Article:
I met a man at a work conference six months ago and started introducing him to my friends this summer. He came to a wedding and a birthday party, as well as a university reunion weekend. Then one of my best friends rented a villa and I was going to take him, but she made it clear that she dislikes him. Since then two more friends have expressed their concerns, saying he’s loud, tactless and untrustworthy. I’m hurt, worried and a bit cross. Why would they behave like this when I’m happy? — Annoyed
This is, in a sense, a success story: you have friends who not only care but are uncomfortable letting you walk into what they see as oncoming traffic. Be grateful you have friends who bother to tread this difficult path. Believe us, they haven’t brought up this most sensitive of subjects for their own satisfaction. They are concerned. And you are annoyed. So you have choices to make.
Annabel: You could cut them out of your life and isolate yourself from anyone who disapproves of your choices because you are desperate for this man to be ‘the One’ and there is no room for anyone’s doubt in the equation. Many people would do this because it feels easier but actually that would be childish. And insane. Alternatively, you could woman-up and have the difficult conversation with your friends. This is the point where you find a way to say, "Look, I understand that you have my best interests at heart but these are my feelings and I need to see how it pans out. I don’t know where this is going to lead but I need to see it through." You are creating a boundary and giving both you and them space to run this out.
Emilie: Nothing makes people more uncomfortable than behind-the-back, passive aggression: pretending to forget your boyfriend’s name or talking about your ex in glowing terms. So the fact that they are acknowledging this openly is a good thing. My sister once hated one of my boyfriends and I caught her rolling her eyes in the mirror when I was going out to see him... after a million break-ups.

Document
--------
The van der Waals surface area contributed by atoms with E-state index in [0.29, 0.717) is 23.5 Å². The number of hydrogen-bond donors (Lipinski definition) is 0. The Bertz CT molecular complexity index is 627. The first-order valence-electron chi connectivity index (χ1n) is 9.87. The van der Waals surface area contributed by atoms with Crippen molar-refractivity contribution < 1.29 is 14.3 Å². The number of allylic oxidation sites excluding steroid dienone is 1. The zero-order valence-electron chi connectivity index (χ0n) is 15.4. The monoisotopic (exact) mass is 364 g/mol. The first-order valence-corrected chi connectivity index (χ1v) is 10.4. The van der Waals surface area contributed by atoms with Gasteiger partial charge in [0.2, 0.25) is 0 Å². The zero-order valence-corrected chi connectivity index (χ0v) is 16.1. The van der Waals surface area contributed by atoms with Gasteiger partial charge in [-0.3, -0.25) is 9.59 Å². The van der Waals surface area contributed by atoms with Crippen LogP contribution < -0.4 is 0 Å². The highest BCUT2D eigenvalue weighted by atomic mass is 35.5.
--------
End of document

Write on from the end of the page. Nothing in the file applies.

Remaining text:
She was right, of course. He was an utter arse. But that’s not what I thought at the time. And she never said, "I told you so." People don’t. Unless they are monsters. I had a friend whose first marriage broke up badly. She told us that only one friend had actually bothered to articulate to her that she didn’t like the guy.
They fell out, but now on reflection she can see that her friend was the true one and that she was permanently on the defensive in that relationship. Also we are not in our 20s any more, our lives aren’t as intertwined as they once were, and we are (hopefully) less selfish. It is possible to maintain friendships and relationships without too much overlap.
A: But – and there is a but – do not tell your boyfriend that this is being said about him. If you end up with him long-term, he will never forget and will resent them. Or if you break up he’ll blame them. It’s best you have a relationship with him and a separate relationship with them.
And, just quietly, look at him through their eyes. They say he’s "tactless". Is he marvellously honest or arrogantly rude? They say he’s "untrustworthy". Why? I believe that if three people tell you something then it’s worth taking a look. Maybe they’re wrong, but don’t let lust and hope blind you to any red flags.
A&E: So yes, time to put on your big-girl pants and have a big-girl chat with your pals. It’s a gentle way of telling them to back off and letting them tell you that they have your back. And next time you want to wheel him out for them, do it in a relaxed, cosy way.
No more weddings and reunions for a while. More a curry for four with a load of beer and low expectations. All will become clear, Annoyed. Keep an open mind and be happy that you are so loved.
Tell us what you think in the comments below and visit the telegraph.co.uk/midults every Friday from 6am to find out the next dilemma for The Midults. Next week: I'm jealous of the time my wife spends with her male colleague and I don't know what to do